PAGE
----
By “holopromoter” is intended a promoter that is active in activating an RNA polymerase to initiate template dependent synthesis of an RNA strand. Of particular interest are RNA polymerases derived from bacteriophage, more particularly a T promoter, and particularly the T7 promoter, although other T promoters, such as T3 can also find use, as well as other bacteriophage promoters, such as SP6.
The T7 promoter has conserved residues from −17 to +6 relative to the start site of transcription, where the promoter may be considered to be divided into two domains, an initiation domain from −4 to +5 and a binding domain from −5 to −17. The initiation domain can be substantially eliminated, so that the nucleotides from −1 to −17 are all that are required. Single base changes in the binding domain of the T7 promoter reduce or eliminate promoter binding, but have little effect on the initiation of transcription. By way of contrast, single base changes in the initiation domain of the promoter have little effect on promoter binding but reduce the rate of initiation. The base pairs at −9, −10 and −11 appear to distinguish between T7 and T3, while the base pairs at −9 and −8 distinguish between T7 and SP6. In addition, nucleotides from the 5′ and 3′ ends may be removed while still retaining transcription initiation activity. Since any change tends to reduce the transcription rate, these modifications are generally not desirable.
The promoter region will be 17 bp, will usually have at least about 90% of the base pairs conserved, usually at least about 95% and more usually 100% conserved of the naturally occurring promoter region. In some instances, not more than 3, usually not more than 2, bases of the promoter region will be mismatched to the initiator oligonucleotide. For the most part, only the promoter region of −1 to −17 will be used and even in this region substantial variation is permitted while still retaining a substantial portion of the maximal activity. A portion of the promoter region may be double-stranded in the probe, usually not more than about 10 bp, usually not more than about 5 bp, and generally fewer than 3 bp. The portion of the promoter region that is double-stranded will generally be proximal to the 5′ or 3′ end of the promoter region.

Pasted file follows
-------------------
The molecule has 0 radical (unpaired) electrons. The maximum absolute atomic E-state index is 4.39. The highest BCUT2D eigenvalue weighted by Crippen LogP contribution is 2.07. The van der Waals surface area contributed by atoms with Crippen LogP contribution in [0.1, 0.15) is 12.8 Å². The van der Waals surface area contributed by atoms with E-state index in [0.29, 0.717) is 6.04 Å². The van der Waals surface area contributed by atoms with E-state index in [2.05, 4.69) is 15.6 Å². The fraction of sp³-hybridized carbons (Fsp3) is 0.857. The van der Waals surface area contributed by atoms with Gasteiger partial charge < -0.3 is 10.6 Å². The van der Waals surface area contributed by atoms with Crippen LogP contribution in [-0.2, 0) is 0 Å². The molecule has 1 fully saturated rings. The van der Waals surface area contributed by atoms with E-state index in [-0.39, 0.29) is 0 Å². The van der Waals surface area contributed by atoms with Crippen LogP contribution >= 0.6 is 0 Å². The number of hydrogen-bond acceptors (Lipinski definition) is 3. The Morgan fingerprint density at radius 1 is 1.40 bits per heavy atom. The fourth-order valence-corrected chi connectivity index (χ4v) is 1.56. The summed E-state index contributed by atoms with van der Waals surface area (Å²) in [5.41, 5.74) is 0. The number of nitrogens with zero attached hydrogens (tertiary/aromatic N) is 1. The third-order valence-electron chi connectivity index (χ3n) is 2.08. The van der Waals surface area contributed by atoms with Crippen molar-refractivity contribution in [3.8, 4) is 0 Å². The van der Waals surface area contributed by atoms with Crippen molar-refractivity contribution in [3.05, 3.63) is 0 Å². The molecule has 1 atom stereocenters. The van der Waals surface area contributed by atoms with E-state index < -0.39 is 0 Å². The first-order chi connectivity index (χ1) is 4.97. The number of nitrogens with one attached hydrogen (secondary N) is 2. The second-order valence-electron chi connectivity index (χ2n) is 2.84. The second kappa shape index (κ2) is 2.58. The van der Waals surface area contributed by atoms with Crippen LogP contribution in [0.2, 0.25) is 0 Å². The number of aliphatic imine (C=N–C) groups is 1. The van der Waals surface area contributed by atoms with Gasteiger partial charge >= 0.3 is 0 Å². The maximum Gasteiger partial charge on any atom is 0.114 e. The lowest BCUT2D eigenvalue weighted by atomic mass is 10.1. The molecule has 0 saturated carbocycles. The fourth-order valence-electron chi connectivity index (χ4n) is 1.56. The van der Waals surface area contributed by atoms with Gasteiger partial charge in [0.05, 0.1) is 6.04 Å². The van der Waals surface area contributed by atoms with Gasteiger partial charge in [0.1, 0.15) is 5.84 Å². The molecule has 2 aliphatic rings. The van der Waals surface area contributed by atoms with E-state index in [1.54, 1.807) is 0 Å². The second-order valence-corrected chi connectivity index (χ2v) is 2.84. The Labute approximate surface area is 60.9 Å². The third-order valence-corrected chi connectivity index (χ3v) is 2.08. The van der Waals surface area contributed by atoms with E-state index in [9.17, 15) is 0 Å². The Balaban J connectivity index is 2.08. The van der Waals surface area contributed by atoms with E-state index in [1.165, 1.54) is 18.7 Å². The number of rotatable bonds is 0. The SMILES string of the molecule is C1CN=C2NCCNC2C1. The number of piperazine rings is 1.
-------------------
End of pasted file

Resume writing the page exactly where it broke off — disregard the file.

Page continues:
For the most part, at least about 65% of the promoter region will be in a loop and single stranded. The loop may be a hairpin loop formed as a result of the probe being a single strand with the same strand and complementary strand being hybridized. See, for example, Cantor and Schimmel, Biophysical Chemistry, Part III, p. 1183, W. H. Freeman & Co. (San Francisco 1980). Alternatively, it may be as a result of the probe being two strands, with the promoter region being present only in one strand, the “p strand” and the portions of the p strand proximal to the promoter being hybridized to the second or homologous strand of the probe.
To provide steric constraint to diminish the binding of the RNA polymerase to the promoter region as a single strand and/or to diminish the ability of the initiator strand to bind to the promoter region, the probe may take various conformations. These conformations are illustrated in FIG. 1, without intending to be exhaustive of the possibilities. The thick line in each of the figures is the target complementary sequence (“tcs”), that is the target sequence hybridizes to the sequence represented by the thick line. The thin line represents the sequence that is at least substantially the same as the target sequence (“tss”). The tcs serves as the template and will always have a portion that is double-stranded and a portion that is single-stranded. The tss will, for the most part, be double stranded and hybridized to the tcs.
In FIG. 1, FIG. 1A hybridization of the flanking sequences of the tcs and tss causes the promoter/initiator region to form a loop. Binding by the target RNA causes opening of the loop, with binding of the initiator to the promoter region and activation of the promoter with resulting binding of the RNA polymerase and initiation of RNA synthesis. Since a substantial amount of transcription can occur without binding of the target sequence to the probe, this embodiment will normally have a bulky group in the vicinity of the promoter region. FIG. 1B illustrates a similar masked promoter in which the tss also comprises a complementary sequence that is capable of hybridizing to a portion of the promoter/initiator region, so as to reduce the size of the loop. Provided that the portion of the promoter/initiator region that is hybridized is not more than about 5 bases, strand displacement by the target polynucleotide will sufficiently destabilize the loop to permit ring opening and activation of the promoter/initiator. FIG. 1C illustrates a masked promoter similar to that depicted in FIG. 1A, except that the tcs is bound to the promoter template at a site other than an end and the tss serves as the template sequence. This provides an alternative way to reduce the size of the loop. In effect, one strand is joined to a nucleotide between the ends of the promoter.